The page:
cover image All American: Why I Believe in Football, God and the War in Iraq

All American: Why I Believe in Football, God and the War in Iraq

Robert McGovern, . . HarperCollins, $25.95 (316pp) ISBN 978-0-061-22785-1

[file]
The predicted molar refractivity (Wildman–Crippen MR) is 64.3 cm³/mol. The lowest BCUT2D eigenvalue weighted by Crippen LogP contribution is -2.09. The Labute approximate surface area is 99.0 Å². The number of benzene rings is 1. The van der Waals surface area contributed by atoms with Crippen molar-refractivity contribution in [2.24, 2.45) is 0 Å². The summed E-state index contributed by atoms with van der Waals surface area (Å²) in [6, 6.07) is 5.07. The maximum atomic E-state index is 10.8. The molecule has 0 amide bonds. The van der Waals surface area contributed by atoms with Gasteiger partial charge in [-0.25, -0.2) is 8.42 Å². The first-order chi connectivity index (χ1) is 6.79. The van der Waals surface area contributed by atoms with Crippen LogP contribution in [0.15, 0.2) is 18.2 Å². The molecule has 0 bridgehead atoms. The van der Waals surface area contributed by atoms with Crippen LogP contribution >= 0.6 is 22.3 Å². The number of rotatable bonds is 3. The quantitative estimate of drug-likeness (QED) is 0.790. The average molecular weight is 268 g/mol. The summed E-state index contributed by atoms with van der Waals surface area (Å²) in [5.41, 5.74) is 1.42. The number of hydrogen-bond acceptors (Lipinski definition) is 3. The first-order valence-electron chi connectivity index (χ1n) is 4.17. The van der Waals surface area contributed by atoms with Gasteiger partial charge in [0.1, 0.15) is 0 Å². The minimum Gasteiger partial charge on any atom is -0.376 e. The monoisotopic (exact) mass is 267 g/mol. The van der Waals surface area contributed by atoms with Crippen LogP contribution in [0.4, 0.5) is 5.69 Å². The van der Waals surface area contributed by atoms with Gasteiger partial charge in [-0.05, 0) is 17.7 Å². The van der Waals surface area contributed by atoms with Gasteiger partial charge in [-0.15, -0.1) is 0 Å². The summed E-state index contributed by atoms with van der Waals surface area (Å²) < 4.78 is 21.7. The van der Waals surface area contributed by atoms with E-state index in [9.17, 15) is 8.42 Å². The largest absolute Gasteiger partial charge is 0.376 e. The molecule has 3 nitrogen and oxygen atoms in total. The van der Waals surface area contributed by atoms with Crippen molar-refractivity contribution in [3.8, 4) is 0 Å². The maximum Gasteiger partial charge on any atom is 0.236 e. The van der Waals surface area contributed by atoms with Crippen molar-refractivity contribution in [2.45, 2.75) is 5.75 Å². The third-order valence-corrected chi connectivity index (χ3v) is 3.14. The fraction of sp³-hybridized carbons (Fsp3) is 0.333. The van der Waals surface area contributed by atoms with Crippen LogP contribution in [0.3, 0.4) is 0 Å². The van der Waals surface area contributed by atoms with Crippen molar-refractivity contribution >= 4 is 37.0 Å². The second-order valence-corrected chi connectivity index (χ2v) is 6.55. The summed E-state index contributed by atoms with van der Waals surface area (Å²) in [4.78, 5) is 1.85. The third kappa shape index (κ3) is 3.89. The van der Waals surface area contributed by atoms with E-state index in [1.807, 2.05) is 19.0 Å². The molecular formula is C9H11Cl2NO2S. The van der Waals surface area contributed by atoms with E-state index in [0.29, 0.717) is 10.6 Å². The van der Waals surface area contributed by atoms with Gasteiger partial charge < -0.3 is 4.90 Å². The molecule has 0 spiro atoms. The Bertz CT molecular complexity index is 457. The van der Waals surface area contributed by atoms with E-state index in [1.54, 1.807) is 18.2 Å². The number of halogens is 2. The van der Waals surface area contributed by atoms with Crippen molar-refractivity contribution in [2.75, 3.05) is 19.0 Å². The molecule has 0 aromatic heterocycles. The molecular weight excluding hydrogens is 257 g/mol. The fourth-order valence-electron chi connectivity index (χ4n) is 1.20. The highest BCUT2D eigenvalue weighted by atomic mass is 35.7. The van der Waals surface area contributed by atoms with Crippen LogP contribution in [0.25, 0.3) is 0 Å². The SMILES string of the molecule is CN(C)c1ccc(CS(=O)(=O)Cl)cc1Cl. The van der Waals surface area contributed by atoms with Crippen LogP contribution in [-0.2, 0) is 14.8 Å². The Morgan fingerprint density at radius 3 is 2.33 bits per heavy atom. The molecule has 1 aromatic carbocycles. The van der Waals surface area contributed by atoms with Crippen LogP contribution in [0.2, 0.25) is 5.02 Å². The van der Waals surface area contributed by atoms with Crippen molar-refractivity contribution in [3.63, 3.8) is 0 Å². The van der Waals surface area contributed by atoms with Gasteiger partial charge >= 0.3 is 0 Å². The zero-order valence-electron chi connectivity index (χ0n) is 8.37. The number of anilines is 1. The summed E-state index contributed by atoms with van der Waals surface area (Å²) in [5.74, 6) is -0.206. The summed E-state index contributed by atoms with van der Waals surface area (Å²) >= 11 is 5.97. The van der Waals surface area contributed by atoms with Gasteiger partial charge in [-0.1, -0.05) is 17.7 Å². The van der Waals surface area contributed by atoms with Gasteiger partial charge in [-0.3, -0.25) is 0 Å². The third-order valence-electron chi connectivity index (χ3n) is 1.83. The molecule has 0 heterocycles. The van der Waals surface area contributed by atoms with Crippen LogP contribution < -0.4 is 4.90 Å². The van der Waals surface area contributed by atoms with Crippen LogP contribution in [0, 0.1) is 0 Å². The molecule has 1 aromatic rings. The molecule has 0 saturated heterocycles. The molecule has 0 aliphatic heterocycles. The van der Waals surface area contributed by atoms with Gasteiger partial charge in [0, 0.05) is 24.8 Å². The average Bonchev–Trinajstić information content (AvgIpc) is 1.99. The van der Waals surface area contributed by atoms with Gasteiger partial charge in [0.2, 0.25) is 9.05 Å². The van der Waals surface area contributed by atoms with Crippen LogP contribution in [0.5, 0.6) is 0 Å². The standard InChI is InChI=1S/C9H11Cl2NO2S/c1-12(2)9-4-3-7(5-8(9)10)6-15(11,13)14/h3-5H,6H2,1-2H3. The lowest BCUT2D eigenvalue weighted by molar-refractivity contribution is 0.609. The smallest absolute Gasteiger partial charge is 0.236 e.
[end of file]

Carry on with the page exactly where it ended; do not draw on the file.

God and football are justified by the author's Catholic education and his four-season stint as an NFL linebacker (with the Chiefs, Steelers and Patriots), full of gridiron pratfalls and hymns to teamwork, goal setting and perseverance. The war in Iraq is justified by his experiences as an army lawyer prosecuting terrorists and insurgents in Baghdad, which he elaborates with strident rhetoric—"we serve the cause for [sic] peace and life, while our enemy seeks only chaos and death"—and tendentious argument. McGovern's case is simplistic and one-sided. He blames the violence in Iraq entirely on foreign terrorists while ignoring the sectarian strife engulfing the country. He insists that Saddam was a "clear and present danger" who would have attacked America if he could. Instead of confronting critics of the Iraq War head-on, McGovern conflates them with unnamed straw men who allegedly want to coddle Osama bin Laden. It all merges into a manifesto, complete with broadsides denouncing drugs and supporting the death penalty, a touch of France-bashing and jockishly cloying salutes to lawyer colleagues ("Deep down inside, John is really just a big old Teddy bear"), revered coaches and other all-Americans. McGovern's stay-the-course cheerleading seems irrelevant to the agonizing quandaries confronting America in Iraq or the results of the recent elections. Photos. (Jan. 30)